…“We will see more mergers of government-owned banks until we remain with one or just a few banks owned by the government.” The central bank would like to see more consolidation in the sector: “We would like more mergers and acquisitions to take place between the existing banks in Tanzania, including those that are privately owned, so that we remain with a few efficient banks”, Mr. Kibesse added.


More Consolidation Expected

On its part, the government has been tidying up its act in the sector, approving the merger of two of the banks it owns in mid-May – Twiga Bancorp and TPB Bank. It is part of a broader planned consolidation of state-owned banks. BoT deputy governor Bernard Kibesse explained the authorities’ thinking to the media thus: “We will see more mergers of government-owned banks until we remain with one or just a few banks owned by the government.” The central bank would like to see more consolidation in the sector: “We would like more mergers and acquisitions to take place between the existing banks in Tanzania, including those that are privately owned, so that we remain with a few efficient banks”, Mr. Kibesse added. Key stakeholders in the sector seem receptive to the idea. In about mid-April, Ineke Bussemaker, chief executive of National Microfinance Bank (NMB), the country’s largest bank, told Reuters “if there is a coordinated effort to do a consolidation in the banking sector….NMB will play a role.” And Bussemaker, who took over as CEO in 2015 from a role at Rabobank in The Netherlands, which owns a 34.9 per cent stake in NMB, is not just buying into the idea of the government, which has a 31.9 per cent stake in NMB, it believes consolidation has become a necessity; with its chief executive telling Reuters further that “there are a number of small banks that are struggling with a relatively small capital base…[and thus]…forsee some consolidation in the sector.”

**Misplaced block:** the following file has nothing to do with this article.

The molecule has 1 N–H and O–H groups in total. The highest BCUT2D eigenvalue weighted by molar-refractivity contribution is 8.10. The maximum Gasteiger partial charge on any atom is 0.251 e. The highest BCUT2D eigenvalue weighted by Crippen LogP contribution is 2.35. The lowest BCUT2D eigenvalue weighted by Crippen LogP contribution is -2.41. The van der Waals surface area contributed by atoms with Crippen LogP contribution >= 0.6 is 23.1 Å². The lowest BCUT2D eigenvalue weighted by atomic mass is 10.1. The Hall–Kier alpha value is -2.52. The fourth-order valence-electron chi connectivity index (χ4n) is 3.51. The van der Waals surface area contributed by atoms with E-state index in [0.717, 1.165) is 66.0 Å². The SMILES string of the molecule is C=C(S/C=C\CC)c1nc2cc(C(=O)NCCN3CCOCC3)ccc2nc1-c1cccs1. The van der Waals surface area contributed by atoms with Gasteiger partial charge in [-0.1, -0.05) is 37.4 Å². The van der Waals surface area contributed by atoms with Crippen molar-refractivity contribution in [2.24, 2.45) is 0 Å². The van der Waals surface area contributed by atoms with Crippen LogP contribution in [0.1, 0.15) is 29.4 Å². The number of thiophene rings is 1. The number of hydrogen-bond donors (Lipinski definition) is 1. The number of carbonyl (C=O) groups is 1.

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Rafiq Raji, a writer and researcher, is based in Lagos, Nigeria. Twitter: @DrRafiqRaji

An edited version was published in the Q3 2018 issue of African Banker magazine.